lady painting

 

Sep 2002 Journal

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An inexplicable void

Risking the charge of Jewish megalomania yet again, I assert that Britain's greatest figurative painter and her greatest playwright - i.e. Lucian Freud and Tom Stoppard - are both Jews as well as refugees. Not that one would have guessed as much from their work, however!

The 150-odd paintings and etchings on display in Tate Britain's Lucian Freud exhibition present the fruit of six decades' work. The painter's skill is hugely impressive, though I found his unvaryingly sombre, not to say joyless, cast of mind discomfiting.

But that is neither here nor there. My point is that a visitor from Mars could not possibly have deduced from the oeuvre where Freud - in the current catchphrase - was coming from. Here is someone who at eleven experienced traumatic uprooting and displacement into an alien environment - and who still (as journalists have pointed out) retains a German accent. How, I ask, can all this, not to mention the encompassing Jewish drama of the last century, the echoes of which still resonate in this, fail to find an echo in a single one of Freud's painting?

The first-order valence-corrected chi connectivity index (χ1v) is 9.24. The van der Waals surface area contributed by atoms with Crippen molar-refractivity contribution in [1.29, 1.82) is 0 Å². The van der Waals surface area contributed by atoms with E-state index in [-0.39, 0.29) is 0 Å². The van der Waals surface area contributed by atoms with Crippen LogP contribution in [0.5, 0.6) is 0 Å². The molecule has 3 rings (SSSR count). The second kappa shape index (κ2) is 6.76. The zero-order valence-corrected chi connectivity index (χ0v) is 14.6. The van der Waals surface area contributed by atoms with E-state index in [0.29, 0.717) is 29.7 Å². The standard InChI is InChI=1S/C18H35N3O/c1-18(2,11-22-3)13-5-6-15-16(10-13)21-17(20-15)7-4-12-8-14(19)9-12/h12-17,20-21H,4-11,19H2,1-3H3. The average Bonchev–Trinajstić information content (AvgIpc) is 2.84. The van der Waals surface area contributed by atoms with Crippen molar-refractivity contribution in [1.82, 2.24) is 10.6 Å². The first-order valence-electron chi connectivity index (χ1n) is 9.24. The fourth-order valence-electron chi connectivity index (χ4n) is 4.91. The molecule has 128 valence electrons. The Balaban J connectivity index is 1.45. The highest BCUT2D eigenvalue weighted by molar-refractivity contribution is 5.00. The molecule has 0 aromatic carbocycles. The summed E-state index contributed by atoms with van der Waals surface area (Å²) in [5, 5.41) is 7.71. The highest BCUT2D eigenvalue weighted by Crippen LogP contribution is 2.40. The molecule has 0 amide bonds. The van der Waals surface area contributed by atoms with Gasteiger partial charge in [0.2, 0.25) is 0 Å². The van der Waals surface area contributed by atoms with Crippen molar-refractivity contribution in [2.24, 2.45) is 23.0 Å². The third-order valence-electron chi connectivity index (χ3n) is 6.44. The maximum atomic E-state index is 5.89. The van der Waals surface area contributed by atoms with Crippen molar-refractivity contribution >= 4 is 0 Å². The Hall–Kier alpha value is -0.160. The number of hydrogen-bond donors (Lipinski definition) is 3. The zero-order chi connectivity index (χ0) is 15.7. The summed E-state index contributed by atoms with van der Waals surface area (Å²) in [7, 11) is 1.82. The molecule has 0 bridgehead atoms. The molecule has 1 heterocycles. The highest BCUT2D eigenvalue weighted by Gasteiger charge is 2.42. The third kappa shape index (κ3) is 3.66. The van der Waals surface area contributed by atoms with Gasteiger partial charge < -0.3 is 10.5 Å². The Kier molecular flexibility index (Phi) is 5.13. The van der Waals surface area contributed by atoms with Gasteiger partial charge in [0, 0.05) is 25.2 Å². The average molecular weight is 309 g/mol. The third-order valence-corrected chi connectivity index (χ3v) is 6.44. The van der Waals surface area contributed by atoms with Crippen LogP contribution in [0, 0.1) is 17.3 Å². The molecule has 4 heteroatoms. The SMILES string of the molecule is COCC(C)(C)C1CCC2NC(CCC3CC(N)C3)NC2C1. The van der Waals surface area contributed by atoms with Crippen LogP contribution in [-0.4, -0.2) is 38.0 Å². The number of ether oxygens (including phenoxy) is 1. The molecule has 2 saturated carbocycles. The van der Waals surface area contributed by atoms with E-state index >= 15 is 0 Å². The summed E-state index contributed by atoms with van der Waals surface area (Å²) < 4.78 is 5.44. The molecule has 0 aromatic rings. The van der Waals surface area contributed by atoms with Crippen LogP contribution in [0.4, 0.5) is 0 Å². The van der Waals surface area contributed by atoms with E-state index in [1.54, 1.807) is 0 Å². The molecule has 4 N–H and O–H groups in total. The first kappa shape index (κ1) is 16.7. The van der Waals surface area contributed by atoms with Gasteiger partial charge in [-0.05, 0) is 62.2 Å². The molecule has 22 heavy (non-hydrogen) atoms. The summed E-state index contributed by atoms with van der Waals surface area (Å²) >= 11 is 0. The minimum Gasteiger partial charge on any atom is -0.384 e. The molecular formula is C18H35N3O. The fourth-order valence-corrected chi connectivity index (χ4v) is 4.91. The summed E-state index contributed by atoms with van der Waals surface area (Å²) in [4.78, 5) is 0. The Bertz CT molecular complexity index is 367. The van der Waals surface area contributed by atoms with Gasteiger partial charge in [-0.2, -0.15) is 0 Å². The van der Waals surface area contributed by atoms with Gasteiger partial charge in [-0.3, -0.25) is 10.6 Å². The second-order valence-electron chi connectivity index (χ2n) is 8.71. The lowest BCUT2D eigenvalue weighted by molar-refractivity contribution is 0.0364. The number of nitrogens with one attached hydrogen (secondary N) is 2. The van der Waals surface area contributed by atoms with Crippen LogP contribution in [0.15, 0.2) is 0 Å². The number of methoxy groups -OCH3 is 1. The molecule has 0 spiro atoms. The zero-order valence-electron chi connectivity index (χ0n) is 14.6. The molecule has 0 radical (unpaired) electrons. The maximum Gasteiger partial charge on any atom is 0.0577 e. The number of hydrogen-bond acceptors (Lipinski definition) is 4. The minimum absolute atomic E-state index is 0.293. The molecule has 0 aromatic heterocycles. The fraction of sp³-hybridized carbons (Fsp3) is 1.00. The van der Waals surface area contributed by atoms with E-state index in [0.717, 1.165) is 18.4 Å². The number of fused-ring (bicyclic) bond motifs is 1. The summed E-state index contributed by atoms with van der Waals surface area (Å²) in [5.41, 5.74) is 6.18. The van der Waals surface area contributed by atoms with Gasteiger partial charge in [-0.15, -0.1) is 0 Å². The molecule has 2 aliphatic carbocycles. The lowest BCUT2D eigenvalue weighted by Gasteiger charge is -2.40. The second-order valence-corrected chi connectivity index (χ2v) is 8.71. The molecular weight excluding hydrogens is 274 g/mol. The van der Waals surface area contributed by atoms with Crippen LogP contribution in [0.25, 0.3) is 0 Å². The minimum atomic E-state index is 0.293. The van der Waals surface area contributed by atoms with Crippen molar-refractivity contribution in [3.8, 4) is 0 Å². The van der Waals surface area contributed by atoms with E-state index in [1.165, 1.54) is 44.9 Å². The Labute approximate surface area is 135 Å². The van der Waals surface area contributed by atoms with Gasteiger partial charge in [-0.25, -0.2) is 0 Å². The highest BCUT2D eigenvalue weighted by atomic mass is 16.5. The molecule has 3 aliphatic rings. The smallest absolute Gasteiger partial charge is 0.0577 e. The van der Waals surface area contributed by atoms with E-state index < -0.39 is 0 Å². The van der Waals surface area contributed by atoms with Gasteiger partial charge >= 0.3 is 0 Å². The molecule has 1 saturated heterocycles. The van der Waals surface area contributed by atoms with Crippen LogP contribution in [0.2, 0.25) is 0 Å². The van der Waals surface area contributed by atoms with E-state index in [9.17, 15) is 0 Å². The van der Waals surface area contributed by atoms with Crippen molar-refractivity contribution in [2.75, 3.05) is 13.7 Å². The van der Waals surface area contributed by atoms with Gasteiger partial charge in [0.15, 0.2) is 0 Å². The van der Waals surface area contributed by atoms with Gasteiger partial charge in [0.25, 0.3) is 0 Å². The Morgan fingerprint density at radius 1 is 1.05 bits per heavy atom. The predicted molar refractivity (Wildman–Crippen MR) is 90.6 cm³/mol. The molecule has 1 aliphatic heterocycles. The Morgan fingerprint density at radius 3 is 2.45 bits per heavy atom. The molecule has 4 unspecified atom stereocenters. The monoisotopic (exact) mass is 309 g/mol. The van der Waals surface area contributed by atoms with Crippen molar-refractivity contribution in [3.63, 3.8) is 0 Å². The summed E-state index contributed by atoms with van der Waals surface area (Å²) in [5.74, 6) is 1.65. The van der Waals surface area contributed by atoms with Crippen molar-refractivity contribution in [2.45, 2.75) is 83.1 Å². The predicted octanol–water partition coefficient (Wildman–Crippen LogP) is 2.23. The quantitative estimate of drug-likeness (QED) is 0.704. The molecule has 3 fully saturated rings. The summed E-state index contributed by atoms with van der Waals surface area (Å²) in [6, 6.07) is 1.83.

By the same token, I fail to understand why no single line in Tom Stoppard's prodigious output of plays hints at the author's Jewish origins. Of course, a childhood spent in the India of the Raj must have obscured his emerging sense of identity - but half a century has elapsed in the interim. Interestingly enough, the theme of exile permeates Stoppard's latest trio of plays - currently being staged at the National Theatre - which focus on prominent Russians who fled Tsarist rule for political reasons. Could the trilogy, I wonder hopefully, be a step on Stoppard's road towards grappling with the Jews' perennial experience of exile?
Richard Grunberger

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